Two the Point — Why Haven’t the Banks Rallied More?

As earnings season begins, we’re struck by how little bank stocks have recovered since the collapse of Silicon Valley Bank. Certain financial institutions will continue to feel the impact of deposit outflows and slowing economic growth, but the acute crisis seems to be behind us.

Even after the collapse of Bear Stearns in 2008, banks quickly recovered 70% of their year-to-date losses. Today, banks have not participated in the recent stock market rally even as earnings from large institutions like JP Morgan have been better than many investors expected. The question is: why haven’t investors responded more positively?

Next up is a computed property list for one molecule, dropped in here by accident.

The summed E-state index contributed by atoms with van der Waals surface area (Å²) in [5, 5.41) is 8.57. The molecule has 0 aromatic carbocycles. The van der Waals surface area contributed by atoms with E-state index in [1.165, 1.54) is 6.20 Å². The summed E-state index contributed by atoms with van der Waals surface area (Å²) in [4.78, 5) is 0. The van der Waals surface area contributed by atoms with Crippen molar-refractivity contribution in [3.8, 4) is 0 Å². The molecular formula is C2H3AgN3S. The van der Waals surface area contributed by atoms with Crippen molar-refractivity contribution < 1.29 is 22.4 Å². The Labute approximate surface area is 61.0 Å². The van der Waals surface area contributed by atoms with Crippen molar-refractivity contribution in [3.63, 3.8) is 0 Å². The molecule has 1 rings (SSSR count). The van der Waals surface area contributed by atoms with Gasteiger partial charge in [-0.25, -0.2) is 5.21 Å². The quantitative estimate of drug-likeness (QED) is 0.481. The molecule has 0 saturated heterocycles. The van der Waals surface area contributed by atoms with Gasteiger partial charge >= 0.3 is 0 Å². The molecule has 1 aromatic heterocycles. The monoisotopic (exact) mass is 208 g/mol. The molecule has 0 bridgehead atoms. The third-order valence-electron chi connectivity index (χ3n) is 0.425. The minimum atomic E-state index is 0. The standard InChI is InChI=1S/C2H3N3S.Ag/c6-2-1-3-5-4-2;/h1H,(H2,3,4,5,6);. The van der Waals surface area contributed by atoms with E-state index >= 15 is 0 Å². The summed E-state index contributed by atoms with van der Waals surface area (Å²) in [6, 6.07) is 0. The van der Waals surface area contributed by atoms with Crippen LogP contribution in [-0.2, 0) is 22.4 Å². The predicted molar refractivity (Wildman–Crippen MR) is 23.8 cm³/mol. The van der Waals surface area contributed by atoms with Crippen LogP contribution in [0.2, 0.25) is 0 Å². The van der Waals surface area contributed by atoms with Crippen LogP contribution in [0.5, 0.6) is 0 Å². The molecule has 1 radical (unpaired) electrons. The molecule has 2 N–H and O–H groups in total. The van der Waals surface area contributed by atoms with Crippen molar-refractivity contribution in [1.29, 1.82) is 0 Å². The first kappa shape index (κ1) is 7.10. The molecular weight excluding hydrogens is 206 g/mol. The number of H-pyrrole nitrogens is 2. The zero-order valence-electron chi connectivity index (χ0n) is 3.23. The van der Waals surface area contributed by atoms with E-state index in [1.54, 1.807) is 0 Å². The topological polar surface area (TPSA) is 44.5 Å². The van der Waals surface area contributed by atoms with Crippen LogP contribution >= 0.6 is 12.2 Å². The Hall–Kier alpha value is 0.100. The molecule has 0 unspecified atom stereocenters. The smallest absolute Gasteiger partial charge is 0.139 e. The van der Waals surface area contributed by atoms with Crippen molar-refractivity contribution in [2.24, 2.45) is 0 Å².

We suspect that investors are anticipating a challenging macroeconomic environment for banks as we move through the rest of 2023 — a loosening labor market, less consumer demand, lower corporate profits, and increasing pressure on credit markets. Underperformance from cyclical-oriented sectors is not unusual when the 2-Year Treasury yield is below the target Federal Funds rate as it is today. This often occurs before economic contractions as the bond market anticipates imminent rate cuts in response to challenging economic conditions.

Bottom line: we think the recent price action of banks is noteworthy, and supportive of our view that the economy will be challenged in the second half of 2023. As a result, we continue to recommend less exposure to cyclical-oriented asset clauses versus our typical baseline exposure.

Bank Chart
Source: FactSet; Bryn Mawr Capital Management


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